SBD/July 18, 2013/Colleges

CU Names MLB Rangers' Rick George AD As School Steps Up Fundraising Attempts

Incentives could raise George's salary to as much as $1.3M per year
The Univ. of Colorado yesterday named MLB Rangers President of Business Operations Rick George AD in a deal that makes him the "highest paid administrator in the history of the school and the CU system," according to a front-page piece by Kyle Ringo of the Boulder DAILY CAMERA. George's five-year contract calls for a $700,000 base salary, and he is "eligible to earn incentives for fundraising, sponsorship, licensing, academic achievement and other successes that could raise his compensation to as much as $1.3 million a year." The contract "must be approved by the Board of Regents next month, but that is expected to be a formality." He replaces Mike Bohn and will start at the school on Aug. 12. George, who worked as CU Dir of Football Operations from '87-91, "called the athletic director position his dream job." He said that it is one of a "small handful of jobs that were attractive enough to get him to leave his post" at the Rangers. He had been with the MLB team since '10. CU Chancellor Phil DiStefano said that George was the "sole finalist for the job, though he did talk with approximately six other people who had interest in the position." Ringo notes George "inherits an athletic department mired in debt caused by forfeiting nearly two years of conference revenue when it moved from the Big 12 to the Pac-12 , three football coaching changes in seven years and poor football ticket sales in 2012." DiStefano said that at the "outset of the search" he "wanted to hire a candidate who could run the athletic department more like a business and balance its budget every year" (Boulder DAILY CAMERA, 7/18). CU interim AD Ceal Barry will "return to her position as associate athletic director after nearly two months" (DENVER POST, 7/18).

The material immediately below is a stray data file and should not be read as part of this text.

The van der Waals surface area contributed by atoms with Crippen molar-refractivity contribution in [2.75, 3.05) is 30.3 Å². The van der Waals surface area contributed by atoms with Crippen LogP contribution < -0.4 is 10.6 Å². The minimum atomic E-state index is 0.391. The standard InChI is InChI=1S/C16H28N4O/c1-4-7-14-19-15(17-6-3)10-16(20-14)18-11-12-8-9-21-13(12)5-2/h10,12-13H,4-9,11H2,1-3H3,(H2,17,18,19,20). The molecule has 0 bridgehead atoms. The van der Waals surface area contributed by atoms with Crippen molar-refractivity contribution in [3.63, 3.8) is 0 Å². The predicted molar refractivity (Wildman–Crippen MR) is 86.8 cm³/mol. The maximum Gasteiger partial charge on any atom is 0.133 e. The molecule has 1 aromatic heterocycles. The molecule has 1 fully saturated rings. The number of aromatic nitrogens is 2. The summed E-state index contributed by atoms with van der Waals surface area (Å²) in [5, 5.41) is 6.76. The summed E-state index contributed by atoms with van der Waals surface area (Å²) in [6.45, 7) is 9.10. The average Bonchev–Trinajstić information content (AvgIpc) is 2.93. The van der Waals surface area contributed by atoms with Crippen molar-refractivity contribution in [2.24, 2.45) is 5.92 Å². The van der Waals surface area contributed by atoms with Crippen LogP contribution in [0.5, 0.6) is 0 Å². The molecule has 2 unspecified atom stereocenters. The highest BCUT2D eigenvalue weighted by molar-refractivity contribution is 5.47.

BUILDING THE DONOR BASE: George said that he "plans to try to expand the departments donor base significantly by meeting with people face to face and selling them on a vision for what a successful athletic department can mean to the school and the community." He added, "I can go out and help get people excited about this university and help fill the stands and get people excited about it" (Boulder DAILY CAMERA, 7/18). In Denver, Mark Kiszla notes George "left a sweet gig" with the Rangers "because he loves CU." George said, "I wouldn't be here if I didn't think we could compete in the highest level in all our sports. I'd have no interest in it if that wasn't our shared goal." George's first "major task will be to raise $50 million in private funds as a down payment for $170 million in facility upgrades." No matter how "savvy a business planner George proves to be or how slick his sales pitch, nothing sells like success." To "maximize fundraising, the Buffaloes need to win football games" (DENVER POST, 7/18).
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